How do people interact with search engines?
In order to have a successful online marketing program, it is important to think about internet users. What is your target market looking for, and how will they find you?
MOZ.com, one of the leaders in search engine marketing information, explains that there are typically three ways in which users interact with a search engine. These three types of queries are:
such as “I want to buy a bike” or “I’m looking for a pair of red shows”
such as “best restaurants in Chicago” or “pediatric dentists in New York City”
such as “major league baseball” or “Disney World”
The search engine’s job is to then determine whether a user will be happy with the information they find on your site - will it meet their search query? The search engine wants to provide relevant and useful information to its users, so your job is make sure your customers will be happy with the information returned to them. That means you need to build your website and fract your content with users in mind. When building your website, if you think first about what a user wants, you’ll also be satisfying the search engines.
So, build for users first and then Search Engines when you build or optimize a site. Each search begins with the intention of seeking information (either finding a place, finding a product, finding an answer to a question, etc..) The site that fulfills this quest for information will most certainly rank the best (at least it deserves to rank the best) and search engines such as Google are getting smarter everyday and can easily identify which content or site is worth ranking higher or not. Relevancy is the key for search engines as it is directly connected to how much users will be happy with the returned results.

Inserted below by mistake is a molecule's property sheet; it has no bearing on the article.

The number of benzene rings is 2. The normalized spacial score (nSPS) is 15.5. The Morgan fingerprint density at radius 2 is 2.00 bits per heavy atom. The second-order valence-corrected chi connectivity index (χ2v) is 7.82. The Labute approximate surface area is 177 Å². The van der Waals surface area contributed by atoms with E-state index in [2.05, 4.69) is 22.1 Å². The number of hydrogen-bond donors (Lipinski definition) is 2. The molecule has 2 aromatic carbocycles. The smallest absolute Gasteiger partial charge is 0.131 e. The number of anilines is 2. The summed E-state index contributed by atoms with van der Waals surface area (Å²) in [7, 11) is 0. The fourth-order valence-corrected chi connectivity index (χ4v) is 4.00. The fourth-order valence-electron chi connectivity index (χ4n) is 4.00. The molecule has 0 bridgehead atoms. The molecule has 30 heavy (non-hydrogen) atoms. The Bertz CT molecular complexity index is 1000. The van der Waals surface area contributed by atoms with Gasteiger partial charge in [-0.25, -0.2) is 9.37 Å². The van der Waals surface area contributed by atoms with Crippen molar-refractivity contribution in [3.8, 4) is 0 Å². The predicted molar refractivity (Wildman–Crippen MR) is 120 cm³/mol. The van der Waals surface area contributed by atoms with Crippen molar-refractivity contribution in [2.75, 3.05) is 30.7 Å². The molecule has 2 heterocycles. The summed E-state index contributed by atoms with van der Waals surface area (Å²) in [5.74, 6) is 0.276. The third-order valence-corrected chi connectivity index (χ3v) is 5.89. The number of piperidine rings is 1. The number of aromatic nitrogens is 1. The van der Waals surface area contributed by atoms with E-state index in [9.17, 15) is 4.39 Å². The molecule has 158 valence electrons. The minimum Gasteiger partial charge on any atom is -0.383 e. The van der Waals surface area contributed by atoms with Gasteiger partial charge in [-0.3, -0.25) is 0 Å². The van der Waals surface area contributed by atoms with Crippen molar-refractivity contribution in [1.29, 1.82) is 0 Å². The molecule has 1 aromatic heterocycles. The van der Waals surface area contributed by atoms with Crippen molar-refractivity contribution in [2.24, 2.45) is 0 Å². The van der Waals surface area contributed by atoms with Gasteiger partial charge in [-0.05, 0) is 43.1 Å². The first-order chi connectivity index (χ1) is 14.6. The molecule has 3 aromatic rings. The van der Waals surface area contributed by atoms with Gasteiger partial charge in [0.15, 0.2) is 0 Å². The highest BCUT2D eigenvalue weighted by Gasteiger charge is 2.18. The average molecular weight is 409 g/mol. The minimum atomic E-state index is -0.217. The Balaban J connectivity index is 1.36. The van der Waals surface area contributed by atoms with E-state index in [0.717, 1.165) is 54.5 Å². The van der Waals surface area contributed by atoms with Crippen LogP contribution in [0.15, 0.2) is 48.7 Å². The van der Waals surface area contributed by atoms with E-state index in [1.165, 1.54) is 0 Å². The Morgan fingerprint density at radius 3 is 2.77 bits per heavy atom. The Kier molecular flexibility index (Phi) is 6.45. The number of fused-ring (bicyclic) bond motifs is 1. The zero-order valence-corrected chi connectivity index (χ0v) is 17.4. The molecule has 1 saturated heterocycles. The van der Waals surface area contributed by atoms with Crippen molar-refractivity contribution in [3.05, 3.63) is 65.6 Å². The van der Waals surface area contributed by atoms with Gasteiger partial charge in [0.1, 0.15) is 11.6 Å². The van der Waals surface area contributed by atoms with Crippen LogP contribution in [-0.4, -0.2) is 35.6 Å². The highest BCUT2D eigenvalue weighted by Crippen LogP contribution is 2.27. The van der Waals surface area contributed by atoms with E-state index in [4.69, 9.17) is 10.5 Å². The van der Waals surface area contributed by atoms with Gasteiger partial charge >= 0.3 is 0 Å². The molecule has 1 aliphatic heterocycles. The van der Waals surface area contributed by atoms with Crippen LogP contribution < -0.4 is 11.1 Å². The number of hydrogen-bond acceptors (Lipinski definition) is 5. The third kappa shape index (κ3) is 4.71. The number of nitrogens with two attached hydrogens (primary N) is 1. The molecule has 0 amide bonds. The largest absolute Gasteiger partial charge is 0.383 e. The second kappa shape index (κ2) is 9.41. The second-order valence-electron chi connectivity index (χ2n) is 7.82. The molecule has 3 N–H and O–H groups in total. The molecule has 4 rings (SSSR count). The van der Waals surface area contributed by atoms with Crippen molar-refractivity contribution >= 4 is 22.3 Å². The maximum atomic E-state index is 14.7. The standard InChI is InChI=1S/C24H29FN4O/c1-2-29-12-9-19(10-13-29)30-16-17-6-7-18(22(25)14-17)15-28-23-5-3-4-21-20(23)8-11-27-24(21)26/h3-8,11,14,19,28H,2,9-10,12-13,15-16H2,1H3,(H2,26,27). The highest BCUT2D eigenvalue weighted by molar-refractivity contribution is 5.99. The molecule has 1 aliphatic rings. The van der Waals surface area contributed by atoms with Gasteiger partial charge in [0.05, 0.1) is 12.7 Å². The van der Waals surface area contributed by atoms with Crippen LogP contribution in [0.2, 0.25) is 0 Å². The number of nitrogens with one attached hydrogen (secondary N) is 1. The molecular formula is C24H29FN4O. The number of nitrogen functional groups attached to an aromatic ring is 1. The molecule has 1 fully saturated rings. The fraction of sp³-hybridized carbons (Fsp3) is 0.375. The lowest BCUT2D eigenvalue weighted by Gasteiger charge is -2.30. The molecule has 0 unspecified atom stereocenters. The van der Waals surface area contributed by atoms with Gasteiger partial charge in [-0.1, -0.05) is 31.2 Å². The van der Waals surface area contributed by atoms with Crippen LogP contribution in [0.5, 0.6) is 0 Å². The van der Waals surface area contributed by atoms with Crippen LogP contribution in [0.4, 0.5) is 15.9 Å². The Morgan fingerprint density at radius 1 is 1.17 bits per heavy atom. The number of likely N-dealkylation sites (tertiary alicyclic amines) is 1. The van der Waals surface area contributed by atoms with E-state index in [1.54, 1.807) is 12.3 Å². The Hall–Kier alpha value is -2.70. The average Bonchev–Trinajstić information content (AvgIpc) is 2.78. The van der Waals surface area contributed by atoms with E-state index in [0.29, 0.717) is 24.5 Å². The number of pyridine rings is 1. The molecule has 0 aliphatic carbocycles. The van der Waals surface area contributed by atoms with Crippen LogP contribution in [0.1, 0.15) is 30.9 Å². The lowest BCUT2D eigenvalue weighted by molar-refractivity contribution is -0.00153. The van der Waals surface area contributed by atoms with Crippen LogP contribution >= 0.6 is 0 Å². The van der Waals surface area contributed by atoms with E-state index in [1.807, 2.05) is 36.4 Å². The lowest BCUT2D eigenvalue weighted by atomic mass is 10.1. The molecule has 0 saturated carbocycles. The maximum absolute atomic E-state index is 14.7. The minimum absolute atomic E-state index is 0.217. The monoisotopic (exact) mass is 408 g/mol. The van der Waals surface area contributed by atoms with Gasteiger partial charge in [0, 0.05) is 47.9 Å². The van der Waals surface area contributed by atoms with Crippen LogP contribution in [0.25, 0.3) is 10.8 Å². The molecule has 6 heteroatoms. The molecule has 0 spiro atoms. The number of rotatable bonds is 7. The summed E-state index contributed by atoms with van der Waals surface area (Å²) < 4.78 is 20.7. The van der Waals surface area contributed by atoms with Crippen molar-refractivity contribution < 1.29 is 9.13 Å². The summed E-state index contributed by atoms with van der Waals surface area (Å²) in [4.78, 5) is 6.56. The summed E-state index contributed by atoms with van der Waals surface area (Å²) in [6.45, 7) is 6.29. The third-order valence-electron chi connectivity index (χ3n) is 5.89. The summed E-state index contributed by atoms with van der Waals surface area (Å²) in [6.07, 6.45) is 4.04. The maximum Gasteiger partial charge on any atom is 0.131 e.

So a user will have a need that can be met by searching for it online. Then, the user will formulate the search query - it can be a keyword or phrase, or a question that includes keywords. One the query is submitted, the search engine uses its warehoused information to return relevant search results. The user browses the results for the best match, and clicks on that. If the user is unsatisfied with the information, they’ll return to begin a search all over again. 75% of users won’t scroll past the first page of results (https://www.imforza.com/blog/8-seo-stats-that-are-hard-to-ignore/).
Being listed at the top of the results gives a business the most visibility. The top ten results on Google result in an over 50% click through rate (https://www.internetmarketingninjas.com/blog/google/announcing-2017-click-rate-study/). But not only will users see your listing more, they will also trust it more. If it shows up in the top few results, users trust its relevance to their search query.
And that leads us to section 2 - is search engine optimization and marketing really necessary?